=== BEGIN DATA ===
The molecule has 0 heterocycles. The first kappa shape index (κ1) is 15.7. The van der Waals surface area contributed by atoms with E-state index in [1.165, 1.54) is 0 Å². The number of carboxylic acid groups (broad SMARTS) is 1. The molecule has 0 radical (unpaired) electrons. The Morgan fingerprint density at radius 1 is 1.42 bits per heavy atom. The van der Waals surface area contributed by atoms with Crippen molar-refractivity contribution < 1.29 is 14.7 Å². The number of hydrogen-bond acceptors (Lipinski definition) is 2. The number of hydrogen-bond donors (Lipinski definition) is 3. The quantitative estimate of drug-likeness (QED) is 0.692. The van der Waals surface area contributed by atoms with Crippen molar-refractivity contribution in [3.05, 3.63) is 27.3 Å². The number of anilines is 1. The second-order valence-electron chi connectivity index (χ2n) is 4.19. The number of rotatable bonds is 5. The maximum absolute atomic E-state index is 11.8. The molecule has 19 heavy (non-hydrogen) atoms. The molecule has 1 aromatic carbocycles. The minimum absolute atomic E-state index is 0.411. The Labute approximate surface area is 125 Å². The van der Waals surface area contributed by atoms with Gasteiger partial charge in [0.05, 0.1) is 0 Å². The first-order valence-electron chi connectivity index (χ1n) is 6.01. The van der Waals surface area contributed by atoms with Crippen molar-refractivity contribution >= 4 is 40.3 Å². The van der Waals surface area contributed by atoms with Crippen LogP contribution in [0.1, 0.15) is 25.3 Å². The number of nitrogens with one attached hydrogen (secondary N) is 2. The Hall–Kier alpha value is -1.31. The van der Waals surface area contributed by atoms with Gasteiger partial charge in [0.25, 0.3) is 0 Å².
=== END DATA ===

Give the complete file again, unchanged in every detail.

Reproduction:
The molecule has 0 heterocycles. The first kappa shape index (κ1) is 15.7. The van der Waals surface area contributed by atoms with E-state index in [1.165, 1.54) is 0 Å². The number of carboxylic acid groups (broad SMARTS) is 1. The molecule has 0 radical (unpaired) electrons. The Morgan fingerprint density at radius 1 is 1.42 bits per heavy atom. The van der Waals surface area contributed by atoms with Crippen molar-refractivity contribution < 1.29 is 14.7 Å². The number of hydrogen-bond acceptors (Lipinski definition) is 2. The number of hydrogen-bond donors (Lipinski definition) is 3. The quantitative estimate of drug-likeness (QED) is 0.692. The van der Waals surface area contributed by atoms with Crippen molar-refractivity contribution in [3.05, 3.63) is 27.3 Å². The number of anilines is 1. The second-order valence-electron chi connectivity index (χ2n) is 4.19. The number of rotatable bonds is 5. The maximum absolute atomic E-state index is 11.8. The molecule has 19 heavy (non-hydrogen) atoms. The molecule has 1 aromatic carbocycles. The minimum absolute atomic E-state index is 0.411. The Labute approximate surface area is 125 Å². The van der Waals surface area contributed by atoms with Gasteiger partial charge in [0.05, 0.1) is 0 Å². The first-order valence-electron chi connectivity index (χ1n) is 6.01. The van der Waals surface area contributed by atoms with Crippen molar-refractivity contribution >= 4 is 40.3 Å². The van der Waals surface area contributed by atoms with Crippen LogP contribution in [0.1, 0.15) is 25.3 Å². The number of nitrogens with one attached hydrogen (secondary N) is 2. The Hall–Kier alpha value is -1.31. The van der Waals surface area contributed by atoms with Gasteiger partial charge in [0.25, 0.3) is 0 Å².